SIA licensing under the new Licensing Act
The Licensing Act 2003 will come into force in November 2005. It will provide a single integrated scheme for licensing premises used for the supply of alcohol, the provision of regulated entertainment, and the provision of late night refreshment. Permission to carry out some or all of these activities will be contained in a single authorisation: a premises licence, or temporary event notice
Under the terms of the Licensing Act 2003, whenever a condition is included in a premises licence that individuals must be present at the premises to carry out a security activity (for example, door supervisors), the licence must include a condition that such persons are required to be licensed by the Security Industry Authority (SIA). There are some exceptions to this requirement, such as relating to premises staging plays (e.g. theatres) or exhibiting films A condition may provide for stewards and other persons whose role is not to carry out a security activity but to provide advice about and ensure the safety of those visiting premises. They do not need to be registered with the SIA. See section 31 of the Act and the Private Securities Act 2001 as amended by the 2003 Act.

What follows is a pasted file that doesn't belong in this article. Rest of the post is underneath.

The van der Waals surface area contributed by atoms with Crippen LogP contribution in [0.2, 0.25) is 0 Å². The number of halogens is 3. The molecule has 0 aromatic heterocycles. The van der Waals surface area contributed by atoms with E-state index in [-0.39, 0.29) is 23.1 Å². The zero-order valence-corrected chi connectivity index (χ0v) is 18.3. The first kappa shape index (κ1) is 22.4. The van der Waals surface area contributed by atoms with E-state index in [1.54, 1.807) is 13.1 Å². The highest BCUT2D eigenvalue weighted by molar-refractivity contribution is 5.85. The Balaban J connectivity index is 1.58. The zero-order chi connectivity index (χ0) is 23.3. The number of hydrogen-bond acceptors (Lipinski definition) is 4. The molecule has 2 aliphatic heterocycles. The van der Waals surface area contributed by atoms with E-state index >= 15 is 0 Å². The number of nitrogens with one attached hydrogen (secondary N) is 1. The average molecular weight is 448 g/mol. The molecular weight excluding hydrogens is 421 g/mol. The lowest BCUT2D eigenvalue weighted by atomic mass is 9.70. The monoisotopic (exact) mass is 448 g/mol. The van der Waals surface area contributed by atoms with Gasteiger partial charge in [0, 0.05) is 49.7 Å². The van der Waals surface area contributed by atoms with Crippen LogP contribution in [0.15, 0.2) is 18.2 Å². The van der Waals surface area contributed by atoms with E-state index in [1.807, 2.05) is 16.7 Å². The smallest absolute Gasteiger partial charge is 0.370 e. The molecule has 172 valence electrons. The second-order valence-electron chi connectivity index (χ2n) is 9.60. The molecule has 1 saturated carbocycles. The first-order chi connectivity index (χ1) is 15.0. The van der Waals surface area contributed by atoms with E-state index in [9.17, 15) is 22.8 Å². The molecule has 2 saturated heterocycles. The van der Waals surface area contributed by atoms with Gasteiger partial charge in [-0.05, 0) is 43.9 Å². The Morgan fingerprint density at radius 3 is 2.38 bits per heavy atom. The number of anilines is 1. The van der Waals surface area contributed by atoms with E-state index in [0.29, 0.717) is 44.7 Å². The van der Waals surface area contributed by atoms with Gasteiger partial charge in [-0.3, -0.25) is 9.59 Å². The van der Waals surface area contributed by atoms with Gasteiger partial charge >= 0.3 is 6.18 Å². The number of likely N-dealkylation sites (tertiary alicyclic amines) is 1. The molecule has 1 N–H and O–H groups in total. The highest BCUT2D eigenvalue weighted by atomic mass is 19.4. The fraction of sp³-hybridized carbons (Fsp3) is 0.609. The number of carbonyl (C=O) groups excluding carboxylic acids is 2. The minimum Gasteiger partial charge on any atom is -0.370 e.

Home Office Ministers confirmed during passage of the Private Security Industry Bill that SIA licensing does not apply to people who perform security duties that are incidental to their main employment. This includes premises licence holders and designated premises supervisors licensed under the Licensing Act 2003, such as publicans and bar managers.
Failure to comply with any conditions attached to a licence or certificate is a criminal offence (see section 136 of the Act), which on conviction would be punishable by a fine of up to £20,000 or up to six months imprisonment or both.
The transitional period for the new licensing regime begins on 7th February 2005, when people can start transferring their current licences to the new premises licence or club premises certificate.
For more information about the Licensing Act 2003 and how it will affect you, visit the DCMS website